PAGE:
National regulators are creating pro-gaming policies to attract the gaming industry and demonstrate leadership. Advertisers are excited by the potential for continuous participation to keep users engaged, whether in or out of the home, opening untapped revenue potential.
The gaming CPE market is heating up, too. At CES 2024, Acer and Qualcomm debuted the world’s first 5G router – the Predator Connect X7 5G CPE – to provide fast internet speeds through 5G and Wi-Fi 7 for in-home gaming.
With gaming attracting premium subscribers, service provider ARPU could grow to double digits, according to some analysts and Asian operators. There are numerous incremental revenue opportunities, including advertising revenue sharing, speed boosts, integrated immersive voice offerings, and pro-gaming events.
5G automotive turns a corner
A glacially paced 5G automotive market is finally pointing to a near future where most vehicles are 5G-enabled. The dominant use cases are personalized and immersive connected in-vehicle infotainment experiences, C-V2X for safety, and the next generation of vehicle cockpit platforms.
We expect 2024 to be a year of momentum for 5G automotive, driven by:
Regulatory mandates. Regulators, especially in Asia, are considering mandating 5G V2X for NCAP safety scoring. Others will follow, creating a crucial market driver for mass adoption. Car manufacturers will support that single-standard approach.
Connectivity platforms. Qualcomm’s Snapdragon automotive platform is gaining momentum, with 350 million vehicles already on the road. The platform is the 5G-enabled cockpit for the entire driving experience and supports C-V2X and infotainment chipsets.
The car is the device. Carmakers are seeing a positive business case for 5G automotive. They are incorporating 5G in vehicles, combining its use for V2X with telematics and infotainment systems. Mercedes announced native OS support for apps like Zoom and Door Dash, while GMC will forego Android Auto and CarPlay support in favor of a proprietary system that will require a data package.
Lightweight 5G RedCap to drive new IoT revenues
Part of 3GPP R17 standards, RedCap is a lightweight 5G capability designed to power industrial and enterprise IoT applications such as wireless sensors, wearables, and video surveillance. RedCap is the first IoT capability to benefit from 5G. It reduces 5G device costs while enhancing performance and reducing energy consumption. That is critical for mass market adoption and scaling.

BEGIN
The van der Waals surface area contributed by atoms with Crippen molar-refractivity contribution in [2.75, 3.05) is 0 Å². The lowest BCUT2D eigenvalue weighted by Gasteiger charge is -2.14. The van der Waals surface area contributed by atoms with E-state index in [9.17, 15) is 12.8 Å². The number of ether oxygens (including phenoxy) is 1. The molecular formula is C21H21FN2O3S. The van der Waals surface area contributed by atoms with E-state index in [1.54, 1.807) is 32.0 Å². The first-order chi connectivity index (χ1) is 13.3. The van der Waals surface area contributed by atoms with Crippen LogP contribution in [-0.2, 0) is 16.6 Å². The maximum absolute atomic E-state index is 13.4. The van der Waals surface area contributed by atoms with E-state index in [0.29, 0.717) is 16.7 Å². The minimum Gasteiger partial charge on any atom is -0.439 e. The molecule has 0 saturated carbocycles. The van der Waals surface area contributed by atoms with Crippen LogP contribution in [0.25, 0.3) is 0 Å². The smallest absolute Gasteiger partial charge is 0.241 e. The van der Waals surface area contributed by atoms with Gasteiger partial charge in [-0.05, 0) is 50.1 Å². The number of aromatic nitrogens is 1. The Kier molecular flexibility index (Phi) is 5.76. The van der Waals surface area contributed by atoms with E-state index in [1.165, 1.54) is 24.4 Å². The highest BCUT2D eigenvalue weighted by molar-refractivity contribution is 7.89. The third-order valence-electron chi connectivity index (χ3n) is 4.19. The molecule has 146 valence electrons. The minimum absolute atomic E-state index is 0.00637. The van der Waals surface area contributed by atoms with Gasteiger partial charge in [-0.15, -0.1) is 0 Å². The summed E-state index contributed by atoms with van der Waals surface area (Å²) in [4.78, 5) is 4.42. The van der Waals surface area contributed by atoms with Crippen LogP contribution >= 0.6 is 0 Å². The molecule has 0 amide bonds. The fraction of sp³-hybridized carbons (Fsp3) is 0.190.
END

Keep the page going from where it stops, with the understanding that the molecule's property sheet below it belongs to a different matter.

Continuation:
Early trials in China during 2023 demonstrated RedCap’s value for intelligent healthcare and smart grids, and the country is continuing RedCap deployments.
RedCap is anticipated to reach 1.2 billion IoT connections between 2024 and 2030, with transportation, industrial manufacturing, and healthcare among the largest verticals, with an expanding footprint in the private 5G network story. Analysts predict heavy growth in IoT-enabled RedCap devices over the next six years.
This will also trigger a broader set of revenue streams across device ecosystems, such as application enablement platforms to manage devices remotely, connectivity packages, and private networks.
The 5G money tree is ready to bloom
What do all these monetization opportunities have in common?
They benefit from 5G SA, which supports better quality of service, and new types of services and differentiation.
They focus on delivering and assuring high performance, and quality of service and experience.
They have vibrant supply and demand ecosystems that are coalescing.
The market and industry are primed to develop these new revenue opportunities.
Spirent is a leader that is helping a range of industry players bring 5G SA to market faster and with better reliability. We are a trusted vendor-neutral provider of 5G test and assurance solutions that ensure performance, security, and quality of service.
Discover how Spirent can cost-effectively accelerate your 5G monetization journey with: our, our and our solutions.